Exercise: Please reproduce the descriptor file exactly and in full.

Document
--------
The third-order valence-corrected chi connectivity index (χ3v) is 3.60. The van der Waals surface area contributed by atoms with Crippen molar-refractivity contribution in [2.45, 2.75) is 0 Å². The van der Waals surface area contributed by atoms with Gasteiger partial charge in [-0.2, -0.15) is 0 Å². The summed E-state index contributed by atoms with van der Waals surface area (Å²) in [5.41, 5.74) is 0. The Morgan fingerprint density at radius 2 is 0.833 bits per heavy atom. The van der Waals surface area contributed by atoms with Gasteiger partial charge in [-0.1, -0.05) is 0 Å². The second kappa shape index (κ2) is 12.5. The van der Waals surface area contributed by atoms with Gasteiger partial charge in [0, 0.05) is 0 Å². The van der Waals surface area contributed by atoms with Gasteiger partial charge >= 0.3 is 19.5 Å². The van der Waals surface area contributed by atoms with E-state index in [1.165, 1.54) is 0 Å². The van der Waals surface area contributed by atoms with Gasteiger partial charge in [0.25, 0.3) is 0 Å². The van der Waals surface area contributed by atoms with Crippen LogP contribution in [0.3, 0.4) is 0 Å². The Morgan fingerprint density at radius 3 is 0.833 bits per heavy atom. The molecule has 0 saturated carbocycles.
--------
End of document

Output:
The third-order valence-corrected chi connectivity index (χ3v) is 3.60. The van der Waals surface area contributed by atoms with Crippen molar-refractivity contribution in [2.45, 2.75) is 0 Å². The van der Waals surface area contributed by atoms with Gasteiger partial charge in [-0.2, -0.15) is 0 Å². The summed E-state index contributed by atoms with van der Waals surface area (Å²) in [5.41, 5.74) is 0. The Morgan fingerprint density at radius 2 is 0.833 bits per heavy atom. The van der Waals surface area contributed by atoms with Gasteiger partial charge in [-0.1, -0.05) is 0 Å². The second kappa shape index (κ2) is 12.5. The van der Waals surface area contributed by atoms with Gasteiger partial charge in [0, 0.05) is 0 Å². The van der Waals surface area contributed by atoms with Gasteiger partial charge >= 0.3 is 19.5 Å². The van der Waals surface area contributed by atoms with E-state index in [1.165, 1.54) is 0 Å². The van der Waals surface area contributed by atoms with Gasteiger partial charge in [0.25, 0.3) is 0 Å². The van der Waals surface area contributed by atoms with Crippen LogP contribution in [0.3, 0.4) is 0 Å². The Morgan fingerprint density at radius 3 is 0.833 bits per heavy atom. The molecule has 0 saturated carbocycles.